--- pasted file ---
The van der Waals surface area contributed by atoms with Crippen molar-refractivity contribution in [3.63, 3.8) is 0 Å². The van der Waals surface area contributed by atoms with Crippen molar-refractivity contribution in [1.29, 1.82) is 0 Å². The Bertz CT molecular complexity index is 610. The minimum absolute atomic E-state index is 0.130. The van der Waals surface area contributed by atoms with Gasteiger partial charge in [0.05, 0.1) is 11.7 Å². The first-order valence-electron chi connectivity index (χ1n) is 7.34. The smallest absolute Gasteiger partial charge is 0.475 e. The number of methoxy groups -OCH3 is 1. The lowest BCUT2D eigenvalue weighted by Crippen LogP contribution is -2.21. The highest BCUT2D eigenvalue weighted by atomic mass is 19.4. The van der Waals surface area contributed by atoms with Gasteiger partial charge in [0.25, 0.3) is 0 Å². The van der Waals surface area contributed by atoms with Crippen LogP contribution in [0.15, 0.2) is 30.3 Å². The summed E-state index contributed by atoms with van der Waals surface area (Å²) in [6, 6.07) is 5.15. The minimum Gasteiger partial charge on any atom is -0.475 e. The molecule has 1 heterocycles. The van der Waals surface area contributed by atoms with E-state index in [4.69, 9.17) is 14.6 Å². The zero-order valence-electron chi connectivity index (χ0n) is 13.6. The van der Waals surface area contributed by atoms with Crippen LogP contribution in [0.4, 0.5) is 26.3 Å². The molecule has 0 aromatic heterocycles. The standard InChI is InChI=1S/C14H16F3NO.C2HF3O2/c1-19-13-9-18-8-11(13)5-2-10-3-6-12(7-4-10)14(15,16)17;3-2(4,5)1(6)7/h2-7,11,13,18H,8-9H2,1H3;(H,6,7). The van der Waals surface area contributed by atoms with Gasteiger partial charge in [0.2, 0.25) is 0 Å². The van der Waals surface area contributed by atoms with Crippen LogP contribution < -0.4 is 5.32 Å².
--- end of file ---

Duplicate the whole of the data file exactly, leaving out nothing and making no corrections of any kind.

The van der Waals surface area contributed by atoms with Crippen molar-refractivity contribution in [3.63, 3.8) is 0 Å². The van der Waals surface area contributed by atoms with Crippen molar-refractivity contribution in [1.29, 1.82) is 0 Å². The Bertz CT molecular complexity index is 610. The minimum absolute atomic E-state index is 0.130. The van der Waals surface area contributed by atoms with Gasteiger partial charge in [0.05, 0.1) is 11.7 Å². The first-order valence-electron chi connectivity index (χ1n) is 7.34. The smallest absolute Gasteiger partial charge is 0.475 e. The number of methoxy groups -OCH3 is 1. The lowest BCUT2D eigenvalue weighted by Crippen LogP contribution is -2.21. The highest BCUT2D eigenvalue weighted by atomic mass is 19.4. The van der Waals surface area contributed by atoms with Gasteiger partial charge in [0.25, 0.3) is 0 Å². The van der Waals surface area contributed by atoms with Crippen LogP contribution in [0.15, 0.2) is 30.3 Å². The summed E-state index contributed by atoms with van der Waals surface area (Å²) in [6, 6.07) is 5.15. The minimum Gasteiger partial charge on any atom is -0.475 e. The molecule has 1 heterocycles. The van der Waals surface area contributed by atoms with E-state index in [4.69, 9.17) is 14.6 Å². The zero-order valence-electron chi connectivity index (χ0n) is 13.6. The van der Waals surface area contributed by atoms with Crippen LogP contribution in [0.4, 0.5) is 26.3 Å². The molecule has 0 aromatic heterocycles. The standard InChI is InChI=1S/C14H16F3NO.C2HF3O2/c1-19-13-9-18-8-11(13)5-2-10-3-6-12(7-4-10)14(15,16)17;3-2(4,5)1(6)7/h2-7,11,13,18H,8-9H2,1H3;(H,6,7). The van der Waals surface area contributed by atoms with Gasteiger partial charge in [0.2, 0.25) is 0 Å². The van der Waals surface area contributed by atoms with Crippen LogP contribution < -0.4 is 5.32 Å².